Mathematical models can explain observations and offer mechanistic insight pertaining to
complex phenomena. This course will provide a model-based introduction to biological physics.
Topics that commonly arise in modeling biological phenomena include non-linear dynamics and
stochastic processes. Students will acquire an introductory level familiarity with topics, as well
as with fundamental concepts in biology. Specific topics will be introduced through relevant
models of biological phenomenon and the students will learn to analyze such models and
assess their performance and predictive power under various conditions. Examples may widely
vary in scale, ranging from populations to cells and molecules.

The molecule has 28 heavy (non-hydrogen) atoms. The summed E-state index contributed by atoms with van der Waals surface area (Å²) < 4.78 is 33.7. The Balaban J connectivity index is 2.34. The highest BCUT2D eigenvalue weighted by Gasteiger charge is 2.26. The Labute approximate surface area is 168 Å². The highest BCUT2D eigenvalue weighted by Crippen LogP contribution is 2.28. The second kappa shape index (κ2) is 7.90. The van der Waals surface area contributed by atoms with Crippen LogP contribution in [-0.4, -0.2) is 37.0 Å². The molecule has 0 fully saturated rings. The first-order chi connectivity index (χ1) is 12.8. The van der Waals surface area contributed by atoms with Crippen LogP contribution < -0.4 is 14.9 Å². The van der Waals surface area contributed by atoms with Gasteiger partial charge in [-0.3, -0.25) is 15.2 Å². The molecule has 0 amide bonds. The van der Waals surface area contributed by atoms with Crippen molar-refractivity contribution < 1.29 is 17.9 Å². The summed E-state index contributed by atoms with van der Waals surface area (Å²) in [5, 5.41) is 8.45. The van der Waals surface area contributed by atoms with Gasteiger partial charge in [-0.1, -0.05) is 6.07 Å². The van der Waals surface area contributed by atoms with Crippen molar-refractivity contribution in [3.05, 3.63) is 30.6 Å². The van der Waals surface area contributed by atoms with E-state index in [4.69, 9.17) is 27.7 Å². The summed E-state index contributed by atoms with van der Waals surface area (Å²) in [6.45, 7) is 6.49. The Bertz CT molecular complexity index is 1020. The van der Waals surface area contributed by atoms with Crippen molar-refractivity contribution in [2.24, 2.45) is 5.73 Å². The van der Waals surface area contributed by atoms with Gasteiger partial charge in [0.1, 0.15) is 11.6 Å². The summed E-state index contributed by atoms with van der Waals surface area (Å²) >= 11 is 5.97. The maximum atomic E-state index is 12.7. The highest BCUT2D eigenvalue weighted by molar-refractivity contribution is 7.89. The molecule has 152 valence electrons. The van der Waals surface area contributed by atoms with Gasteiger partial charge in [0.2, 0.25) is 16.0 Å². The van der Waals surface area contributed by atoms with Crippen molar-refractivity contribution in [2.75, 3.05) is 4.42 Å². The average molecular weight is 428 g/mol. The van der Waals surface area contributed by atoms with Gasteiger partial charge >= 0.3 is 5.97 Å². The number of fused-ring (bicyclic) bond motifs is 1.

We will address a wide variety of questions and subjects such as:
1. How is translation error rate so low?
2. Are genetically identical populations identical? How do cells resist noise?
3. Can rod cells count photons?
4. How does a bug find food?
5. How big can a bacterium get?
6. Is there such a thing as too good (a predator)?
7. How much regulation goes into cell differentiation?
8. Does hardware need to be replaced perfectly for conservation of function?
9. Information seeking behavior
10. How do flocking birds turn in unison?